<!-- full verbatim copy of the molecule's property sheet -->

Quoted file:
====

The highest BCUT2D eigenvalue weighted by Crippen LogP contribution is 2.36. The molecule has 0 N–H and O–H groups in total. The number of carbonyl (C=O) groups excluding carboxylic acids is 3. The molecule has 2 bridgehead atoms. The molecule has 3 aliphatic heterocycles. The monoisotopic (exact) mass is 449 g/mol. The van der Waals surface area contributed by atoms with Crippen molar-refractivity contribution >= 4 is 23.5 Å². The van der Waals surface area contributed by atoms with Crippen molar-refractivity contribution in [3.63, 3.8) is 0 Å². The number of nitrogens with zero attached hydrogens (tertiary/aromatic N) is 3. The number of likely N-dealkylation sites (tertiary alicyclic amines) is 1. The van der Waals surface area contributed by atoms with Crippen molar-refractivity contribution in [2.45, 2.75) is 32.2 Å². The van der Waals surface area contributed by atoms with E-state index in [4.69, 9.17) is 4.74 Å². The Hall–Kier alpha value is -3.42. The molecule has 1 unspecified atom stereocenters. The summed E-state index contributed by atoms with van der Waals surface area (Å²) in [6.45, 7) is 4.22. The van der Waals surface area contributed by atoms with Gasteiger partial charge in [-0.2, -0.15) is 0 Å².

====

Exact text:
The highest BCUT2D eigenvalue weighted by Crippen LogP contribution is 2.36. The molecule has 0 N–H and O–H groups in total. The number of carbonyl (C=O) groups excluding carboxylic acids is 3. The molecule has 2 bridgehead atoms. The molecule has 3 aliphatic heterocycles. The monoisotopic (exact) mass is 449 g/mol. The van der Waals surface area contributed by atoms with Crippen molar-refractivity contribution >= 4 is 23.5 Å². The van der Waals surface area contributed by atoms with Crippen molar-refractivity contribution in [3.63, 3.8) is 0 Å². The number of nitrogens with zero attached hydrogens (tertiary/aromatic N) is 3. The number of likely N-dealkylation sites (tertiary alicyclic amines) is 1. The van der Waals surface area contributed by atoms with Crippen molar-refractivity contribution in [2.45, 2.75) is 32.2 Å². The van der Waals surface area contributed by atoms with E-state index in [4.69, 9.17) is 4.74 Å². The Hall–Kier alpha value is -3.42. The molecule has 1 unspecified atom stereocenters. The summed E-state index contributed by atoms with van der Waals surface area (Å²) in [6.45, 7) is 4.22. The van der Waals surface area contributed by atoms with Gasteiger partial charge in [-0.2, -0.15) is 0 Å².